Bill Gates-backed Cascade enters controlled environment agriculture

Soli operated as Shenandoah Growers before a rebranding announced in October, alongside a $120m agreement supporting construction of three indoor farms.

Cascade Investments, which is backed by Bill Gates, has entered controlled environment agriculture through an investment in Soli Organic.

The organic greens producer, with investment by S2G Ventures, operated as Shenandoah Growers before rebranding in October.

Soli chief executive Matt Ryan told affiliate title Agri Investor that Cascade’s investment marked its first foray into controlled environment agriculture. The size of the investment has not been disclosed.

“Cascade gets it,” said Ryan, who served separate stints as executive vice-president for strategy and marketing at Starbucks before joining Soli in June.

“The history of us as an agriculture company that really truly understands growing, and is not just a science company doing an experiment – that really appealed a lot to them,” he said. Cascade declined to comment.

Soli, headquartered in Rockingham in the US state of Virginia, was established in 1989. It supplies 20,000 retail locations with organic herbs and greens through a network of processing facilities and seven soil-based indoor farms.

Cascade’s investment was announced alongside Soli’s $120 million financing agreement with Decennial Group, a social impact-focused real estate investment firm headquartered in Chicago. The financing will support the construction of CEA facilities within Opportunity Zones, benefiting from a 2017 law designed to spur investment in economically disadvantaged US regions.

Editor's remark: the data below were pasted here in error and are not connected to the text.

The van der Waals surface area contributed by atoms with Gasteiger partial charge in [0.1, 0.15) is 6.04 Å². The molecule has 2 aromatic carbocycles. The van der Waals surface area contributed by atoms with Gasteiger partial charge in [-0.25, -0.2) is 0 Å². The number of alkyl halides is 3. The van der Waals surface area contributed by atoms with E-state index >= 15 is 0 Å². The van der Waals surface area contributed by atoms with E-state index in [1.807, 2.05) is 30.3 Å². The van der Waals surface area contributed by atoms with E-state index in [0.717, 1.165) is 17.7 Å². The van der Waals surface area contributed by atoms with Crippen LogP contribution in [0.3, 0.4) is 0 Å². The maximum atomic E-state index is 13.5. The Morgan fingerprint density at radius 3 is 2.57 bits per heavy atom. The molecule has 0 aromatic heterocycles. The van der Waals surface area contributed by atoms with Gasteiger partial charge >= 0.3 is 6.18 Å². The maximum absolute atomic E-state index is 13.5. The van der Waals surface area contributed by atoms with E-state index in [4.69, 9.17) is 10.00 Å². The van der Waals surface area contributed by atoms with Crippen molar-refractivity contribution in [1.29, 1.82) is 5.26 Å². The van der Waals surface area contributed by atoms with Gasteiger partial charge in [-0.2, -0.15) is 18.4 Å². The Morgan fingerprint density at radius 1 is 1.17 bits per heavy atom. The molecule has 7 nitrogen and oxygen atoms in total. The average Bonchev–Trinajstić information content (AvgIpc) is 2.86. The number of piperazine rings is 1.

“Not every one of the facilities we can [build] or will build will be in an Opportunity Zone, but if we could replicate the deal with them again, we would certainly do it,” Ryan said. “We are looking at everything and that’s an important part of what we have to do in a capital-intensive business.”

At an average construction cost of between $40 million and $50 million each, he explained, Soli expects its agreement with Decennial will support the construction of around three facilities, with minimal need for additional investment. Soli’s plans call for the construction of eight facilities and it expects to begin production from a South Carolina farm, already under construction, by mid-2022.

Ryan added that while that search for financing options does not currently include special purpose acquisition companies, Soli continues to monitor the market.

“There have been some recent missteps in the SPAC market lately – not just in our sector, though certainly in our sector – but across the board,” he said.

“It’s been a choppy market and is not necessarily the best way of raising capital at this very juncture in time. We’re open to it, if the market turns and we see signs it makes sense for us, but certainly other means – private rounds and IPOs – are on the table as well.”

Cascade’s recent investment came alongside another investment of an undisclosed size by Alexandria Venture Investments, which contributed to a total of $125 million Soli has raised from equity investors that include S2G, Middleland Capital and others.

Ryan joined Soli after more than seven years in Seattle-based roles at Starbucks, following 15 years with the Walt Disney Company, according to his LinkedIn profile. He said his time with Starbucks included direct exposure to the agricultural supply chains critical to the coffee giant’s global business.

As part of the rebranding reflected in the company’s name change, Ryan explained, Soli’s product offerings will transition from the current ‘That’s Tasty’ brand to ‘Soli Organic’.